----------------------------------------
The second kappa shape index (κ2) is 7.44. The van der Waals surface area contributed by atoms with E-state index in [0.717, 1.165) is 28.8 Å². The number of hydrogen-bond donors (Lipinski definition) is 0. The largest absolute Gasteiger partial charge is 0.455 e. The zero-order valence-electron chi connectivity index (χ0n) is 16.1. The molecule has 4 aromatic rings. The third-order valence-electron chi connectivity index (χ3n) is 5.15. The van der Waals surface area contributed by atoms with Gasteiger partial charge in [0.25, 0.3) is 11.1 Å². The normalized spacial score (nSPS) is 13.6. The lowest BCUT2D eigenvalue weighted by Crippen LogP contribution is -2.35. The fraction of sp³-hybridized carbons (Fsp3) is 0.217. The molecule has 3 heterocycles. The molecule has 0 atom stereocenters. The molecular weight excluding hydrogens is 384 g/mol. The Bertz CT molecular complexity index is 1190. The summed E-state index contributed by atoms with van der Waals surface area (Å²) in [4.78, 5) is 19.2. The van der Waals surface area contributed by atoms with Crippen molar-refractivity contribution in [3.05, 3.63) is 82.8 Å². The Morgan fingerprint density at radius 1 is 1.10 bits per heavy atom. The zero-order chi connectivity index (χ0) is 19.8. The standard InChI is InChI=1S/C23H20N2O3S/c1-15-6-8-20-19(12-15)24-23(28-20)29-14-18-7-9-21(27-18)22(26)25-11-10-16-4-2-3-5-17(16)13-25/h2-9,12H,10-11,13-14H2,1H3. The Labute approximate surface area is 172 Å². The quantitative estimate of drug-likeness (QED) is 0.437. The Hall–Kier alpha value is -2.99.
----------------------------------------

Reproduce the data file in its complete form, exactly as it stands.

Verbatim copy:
The second kappa shape index (κ2) is 7.44. The van der Waals surface area contributed by atoms with E-state index in [0.717, 1.165) is 28.8 Å². The number of hydrogen-bond donors (Lipinski definition) is 0. The largest absolute Gasteiger partial charge is 0.455 e. The zero-order valence-electron chi connectivity index (χ0n) is 16.1. The molecule has 4 aromatic rings. The third-order valence-electron chi connectivity index (χ3n) is 5.15. The van der Waals surface area contributed by atoms with Gasteiger partial charge in [0.25, 0.3) is 11.1 Å². The normalized spacial score (nSPS) is 13.6. The lowest BCUT2D eigenvalue weighted by Crippen LogP contribution is -2.35. The fraction of sp³-hybridized carbons (Fsp3) is 0.217. The molecule has 3 heterocycles. The molecule has 0 atom stereocenters. The molecular weight excluding hydrogens is 384 g/mol. The Bertz CT molecular complexity index is 1190. The summed E-state index contributed by atoms with van der Waals surface area (Å²) in [4.78, 5) is 19.2. The van der Waals surface area contributed by atoms with Crippen molar-refractivity contribution in [3.05, 3.63) is 82.8 Å². The Morgan fingerprint density at radius 1 is 1.10 bits per heavy atom. The zero-order chi connectivity index (χ0) is 19.8. The standard InChI is InChI=1S/C23H20N2O3S/c1-15-6-8-20-19(12-15)24-23(28-20)29-14-18-7-9-21(27-18)22(26)25-11-10-16-4-2-3-5-17(16)13-25/h2-9,12H,10-11,13-14H2,1H3. The Labute approximate surface area is 172 Å². The quantitative estimate of drug-likeness (QED) is 0.437. The Hall–Kier alpha value is -2.99.